Agenda item



Report DRR/19/021


In line with Government guidance, an updated five year housing land supply paper was usually reviewed by Members on an annual basis.  The last paper was agreed by the Development Control Committee on 16th November 2017.


In November 2018, following an initial update, Members agreed that the November 2017 position should be extended in the short term until the next Paper was considered.  This would enable relatively recent publications of the new National Planning Policy Framework (NPPF) and National Planning Practice Guidance (NPPG) to be assessed as they included updated guidance on the compilation of five year housing land supply papers.


A draft Five Year Housing Land Supply Paper was due to be considered by Members on 6th February 2019 however, this meeting was cancelled due to concerns regarding the deliverability of some of the housing supply components in the Draft Five Year Housing Supply Paper. Those concerns had now been given due consideration.  The Paper was updated to incorporate further details relating to the monitoring of housing completions.


This report set out the five year housing land supply position for the Council from 1st December 2018 – 30th November 2023. It concluded that there was a deliverable five year housing land supply in the Borough.


The Legal Representative referred to correspondence received from the agent of an interested developer.  In relation to the content of this correspondence, the Council had taken the opportunity to consult with a barrister who was a specialist in planning matters.  The barrister’s advice was reported to Members.


The Chief Planner advised that for ease of reference, a list of appendices and their page numbers had been circulated to Members.


The following paragraph numbers were inserted to replace ‘xxx’ on page 111 of Appendix 3:-


Paragraph 1, first sentence – ‘Paragraph 1.30 of the 5YHLS sets out that the Borough was attributed an annual average housing supply monitoring target of a minimum 641 units per annum in the 2016 London Plan.’


Paragraph 2, first and second sentences – ‘As specified in paragraph 2.19 of the 5YHLS 2019, an assessment has been made of the contribution that small sites (<0.25ha) have made to housing delivery from 2010/11 – 2017/18.  This data represents the most up-to-date data when the 5YHLS was compiled in line with the observations made by the Inspector who reported on the ‘Dylon’ decision (APP/G5180/W/16/314428) as made reference to in paragraph 2.7 of the Council’s 5YHLS.’


Paragraph 3 – ‘Paragraph 2.20 of the 5YHLS makes reference to the reasoning for including unit completions from the use of permitted development rights.’


Paragraph 4, final sentence – ‘Paragraph 2.22 of the 5YHLS sets out the Council’s reasoning behind this uplift.’


Paragraph 10, first sentence – ‘Paragraphs 2.59 to 2.62 of the 2019 5YHLS make reference to the fact that only sites that have commenced [accommodating 9+ units] are included in the supply.’


The final sentence of paragraph 2.20 (page 85 of the report), was amended to read:- ‘See also paragraphs 2.59 to 2.62 below.’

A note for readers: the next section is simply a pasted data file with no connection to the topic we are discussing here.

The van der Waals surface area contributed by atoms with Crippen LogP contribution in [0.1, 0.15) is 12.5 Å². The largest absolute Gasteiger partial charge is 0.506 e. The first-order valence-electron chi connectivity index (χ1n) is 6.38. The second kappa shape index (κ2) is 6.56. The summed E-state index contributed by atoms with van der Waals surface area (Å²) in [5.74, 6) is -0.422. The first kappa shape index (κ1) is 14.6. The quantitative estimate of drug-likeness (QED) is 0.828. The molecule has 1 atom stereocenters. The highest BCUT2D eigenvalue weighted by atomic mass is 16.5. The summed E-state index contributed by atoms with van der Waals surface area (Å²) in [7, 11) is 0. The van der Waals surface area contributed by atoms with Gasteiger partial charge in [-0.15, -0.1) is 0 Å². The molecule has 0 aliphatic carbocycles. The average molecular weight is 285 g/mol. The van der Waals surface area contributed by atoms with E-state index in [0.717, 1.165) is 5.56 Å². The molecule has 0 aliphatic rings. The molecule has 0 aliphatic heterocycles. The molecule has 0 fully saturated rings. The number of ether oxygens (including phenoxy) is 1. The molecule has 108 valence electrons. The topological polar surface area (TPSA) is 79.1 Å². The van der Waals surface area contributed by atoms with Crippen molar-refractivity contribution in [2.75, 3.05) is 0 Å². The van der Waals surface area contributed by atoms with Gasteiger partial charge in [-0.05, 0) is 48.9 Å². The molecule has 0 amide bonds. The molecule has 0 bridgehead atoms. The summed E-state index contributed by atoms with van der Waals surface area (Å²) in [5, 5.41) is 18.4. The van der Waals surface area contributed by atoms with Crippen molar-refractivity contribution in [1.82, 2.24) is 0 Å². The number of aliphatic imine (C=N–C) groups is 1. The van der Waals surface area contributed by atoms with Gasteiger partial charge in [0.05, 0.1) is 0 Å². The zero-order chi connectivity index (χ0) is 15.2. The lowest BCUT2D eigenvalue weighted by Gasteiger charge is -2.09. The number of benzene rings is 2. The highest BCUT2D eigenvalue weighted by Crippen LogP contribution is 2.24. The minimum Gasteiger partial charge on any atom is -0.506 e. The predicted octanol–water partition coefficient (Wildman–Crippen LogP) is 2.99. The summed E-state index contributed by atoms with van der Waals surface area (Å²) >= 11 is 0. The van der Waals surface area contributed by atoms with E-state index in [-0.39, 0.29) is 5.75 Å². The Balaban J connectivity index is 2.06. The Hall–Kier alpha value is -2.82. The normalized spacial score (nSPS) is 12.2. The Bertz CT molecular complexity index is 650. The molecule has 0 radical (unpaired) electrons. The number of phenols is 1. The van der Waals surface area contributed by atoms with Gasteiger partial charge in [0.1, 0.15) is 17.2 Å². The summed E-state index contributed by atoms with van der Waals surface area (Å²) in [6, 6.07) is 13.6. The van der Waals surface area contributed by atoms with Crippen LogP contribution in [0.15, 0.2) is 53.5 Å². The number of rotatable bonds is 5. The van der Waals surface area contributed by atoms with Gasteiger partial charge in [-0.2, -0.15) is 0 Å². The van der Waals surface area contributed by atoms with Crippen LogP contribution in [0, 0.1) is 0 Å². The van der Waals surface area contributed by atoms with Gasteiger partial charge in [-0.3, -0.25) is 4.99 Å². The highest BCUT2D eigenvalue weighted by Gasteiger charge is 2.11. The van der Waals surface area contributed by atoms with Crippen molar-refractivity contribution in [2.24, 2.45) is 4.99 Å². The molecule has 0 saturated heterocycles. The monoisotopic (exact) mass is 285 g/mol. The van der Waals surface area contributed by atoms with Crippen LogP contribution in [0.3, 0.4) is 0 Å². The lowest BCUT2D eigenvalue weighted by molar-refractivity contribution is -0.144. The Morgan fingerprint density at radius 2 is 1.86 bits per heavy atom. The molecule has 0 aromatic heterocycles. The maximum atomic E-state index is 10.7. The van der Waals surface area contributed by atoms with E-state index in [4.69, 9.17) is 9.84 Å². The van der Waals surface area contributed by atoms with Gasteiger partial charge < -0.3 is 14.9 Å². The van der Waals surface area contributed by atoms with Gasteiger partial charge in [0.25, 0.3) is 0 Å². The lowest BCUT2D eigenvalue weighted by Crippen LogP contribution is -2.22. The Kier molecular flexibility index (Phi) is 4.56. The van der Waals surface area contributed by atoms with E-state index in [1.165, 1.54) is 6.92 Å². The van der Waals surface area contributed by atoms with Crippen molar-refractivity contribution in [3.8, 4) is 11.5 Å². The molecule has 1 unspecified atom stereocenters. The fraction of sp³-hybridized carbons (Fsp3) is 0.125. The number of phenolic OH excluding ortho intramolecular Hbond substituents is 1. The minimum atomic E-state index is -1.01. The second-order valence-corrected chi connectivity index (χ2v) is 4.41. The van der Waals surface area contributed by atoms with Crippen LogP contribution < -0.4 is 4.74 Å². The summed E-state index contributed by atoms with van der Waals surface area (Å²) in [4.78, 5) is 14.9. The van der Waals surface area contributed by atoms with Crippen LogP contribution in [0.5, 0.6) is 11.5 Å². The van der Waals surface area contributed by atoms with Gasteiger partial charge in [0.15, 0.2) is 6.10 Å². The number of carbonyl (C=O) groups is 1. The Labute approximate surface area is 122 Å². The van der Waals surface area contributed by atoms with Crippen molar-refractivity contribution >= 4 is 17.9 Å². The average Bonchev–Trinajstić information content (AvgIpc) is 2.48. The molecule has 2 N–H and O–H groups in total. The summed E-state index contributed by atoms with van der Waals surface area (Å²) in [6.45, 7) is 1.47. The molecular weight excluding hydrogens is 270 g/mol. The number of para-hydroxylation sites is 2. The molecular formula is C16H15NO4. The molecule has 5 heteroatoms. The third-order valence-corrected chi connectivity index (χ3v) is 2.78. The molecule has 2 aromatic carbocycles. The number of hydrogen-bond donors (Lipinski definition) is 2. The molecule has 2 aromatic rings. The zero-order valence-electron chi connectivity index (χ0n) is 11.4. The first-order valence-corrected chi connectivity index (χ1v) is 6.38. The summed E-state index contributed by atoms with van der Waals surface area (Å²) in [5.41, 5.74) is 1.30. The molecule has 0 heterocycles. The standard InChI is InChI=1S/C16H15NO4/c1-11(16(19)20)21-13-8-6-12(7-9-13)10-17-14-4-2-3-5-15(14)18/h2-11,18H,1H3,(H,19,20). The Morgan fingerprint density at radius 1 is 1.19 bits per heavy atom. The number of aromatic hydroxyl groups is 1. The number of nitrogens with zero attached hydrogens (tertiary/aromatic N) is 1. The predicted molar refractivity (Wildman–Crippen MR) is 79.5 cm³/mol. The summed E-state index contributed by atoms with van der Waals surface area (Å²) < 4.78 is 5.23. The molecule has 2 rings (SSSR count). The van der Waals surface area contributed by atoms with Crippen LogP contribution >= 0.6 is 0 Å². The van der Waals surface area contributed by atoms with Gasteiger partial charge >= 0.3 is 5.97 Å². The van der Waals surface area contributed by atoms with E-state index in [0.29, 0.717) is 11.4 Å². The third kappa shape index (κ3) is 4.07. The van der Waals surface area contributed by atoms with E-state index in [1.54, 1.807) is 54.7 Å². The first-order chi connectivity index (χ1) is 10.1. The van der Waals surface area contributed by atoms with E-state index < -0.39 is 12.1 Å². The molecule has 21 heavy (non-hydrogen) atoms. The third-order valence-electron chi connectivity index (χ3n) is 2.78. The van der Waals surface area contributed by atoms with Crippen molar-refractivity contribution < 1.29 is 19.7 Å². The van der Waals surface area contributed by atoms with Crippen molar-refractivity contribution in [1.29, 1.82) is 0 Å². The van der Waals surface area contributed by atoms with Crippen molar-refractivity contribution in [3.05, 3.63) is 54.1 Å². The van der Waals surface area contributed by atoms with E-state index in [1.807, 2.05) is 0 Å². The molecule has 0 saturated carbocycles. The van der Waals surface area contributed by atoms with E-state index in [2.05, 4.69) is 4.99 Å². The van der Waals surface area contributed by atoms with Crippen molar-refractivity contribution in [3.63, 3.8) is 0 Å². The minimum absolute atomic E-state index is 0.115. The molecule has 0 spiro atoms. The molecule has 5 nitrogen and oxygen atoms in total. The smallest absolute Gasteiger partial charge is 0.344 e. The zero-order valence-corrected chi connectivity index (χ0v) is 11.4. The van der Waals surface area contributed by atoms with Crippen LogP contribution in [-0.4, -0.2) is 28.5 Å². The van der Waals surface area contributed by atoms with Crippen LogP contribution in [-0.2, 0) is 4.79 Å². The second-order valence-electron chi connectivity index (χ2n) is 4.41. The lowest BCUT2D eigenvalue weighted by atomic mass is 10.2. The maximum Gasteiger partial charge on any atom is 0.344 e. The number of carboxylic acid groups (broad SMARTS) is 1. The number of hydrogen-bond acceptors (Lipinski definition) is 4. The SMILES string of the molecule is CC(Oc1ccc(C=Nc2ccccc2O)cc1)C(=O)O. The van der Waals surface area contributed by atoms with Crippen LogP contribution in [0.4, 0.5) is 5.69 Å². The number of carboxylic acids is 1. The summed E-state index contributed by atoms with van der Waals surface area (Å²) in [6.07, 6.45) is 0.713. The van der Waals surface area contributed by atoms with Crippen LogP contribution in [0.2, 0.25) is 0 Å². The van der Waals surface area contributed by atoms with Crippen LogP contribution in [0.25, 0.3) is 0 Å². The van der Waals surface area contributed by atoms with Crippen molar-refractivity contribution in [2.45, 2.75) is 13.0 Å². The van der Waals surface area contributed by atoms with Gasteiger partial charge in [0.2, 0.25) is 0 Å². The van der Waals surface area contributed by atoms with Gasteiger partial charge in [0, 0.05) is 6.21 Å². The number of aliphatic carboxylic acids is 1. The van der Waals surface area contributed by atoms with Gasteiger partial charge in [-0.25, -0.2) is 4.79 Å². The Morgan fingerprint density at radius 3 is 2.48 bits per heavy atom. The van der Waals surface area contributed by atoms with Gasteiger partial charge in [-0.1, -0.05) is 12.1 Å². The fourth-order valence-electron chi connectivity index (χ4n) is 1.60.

Paragraph 2.62 (page 97 of the report), was amended to read:- ‘The allowance of 200 units is considered deliverable in light of the fact that completions from this component since 2014 reached over 525 units and there are approximately 250 units currently in the pipeline (30 units from the 250 have started).’


The Chief Planner advised that the 5YHLS was part of National, London and Local Policies.  The Council had recently adopted the Bromley Local Plan which identified its 5YHLS through the Local Plan process.  Page 100 of the report identified Bromley’s capacity as 3752 units which exceeded the target of 3365.


Councillor Fawthrop expressed his gratitude to officers for their efforts in undertaking this project.  He also thanked the Legal Representative for consulting with the Barrister who had given clear and concise advice.  Councillor Fawthrop moved that the report be agreed.  The Chairman seconded the motion.


Councillor Allen considered Bromley had only met its housing targets partly due to the Council’s loss of planning appeals – something which needed to be addressed.  She encouraged the Council to set up more meaningful regeneration development planning and engage more with developers, the community and others to produce good quality proposals which Members could support.  For the large sites identified, Bromley was potentially faced with a long process of unpleasant planning applications, refusals and appeals which could result in second-rate developments. The lack of affordable dwellings was shameful and although covered in the Local Plan, there needed to be full recognition and acceptance of the provision in all deliberations.  Affordable housing was required for professionals and key workers who in turn, would contribute to Bromley’s economic growth. 


In regard to the small site numbers, Councillor Allen was unclear how a list of unbuilt permissions over the last four years gave an indication of future provision.  Small sites were clearly a major contribution to the overall delivery and lessons could be learned from other boroughs on how to make this happen.  As a result of their collaboration, fewer appeals were made and more sites came forward which were actually developed. 


The Chief Planner advised that the Housing Land Supply and Housing Trajectory had been considered through the Local Plan process and examined by the Planning Inspector who concluded that, with modifications, it was satisfactory.


RESOLVED that the five year housing land supply position 01/12/18-30/11/23 be agreed.

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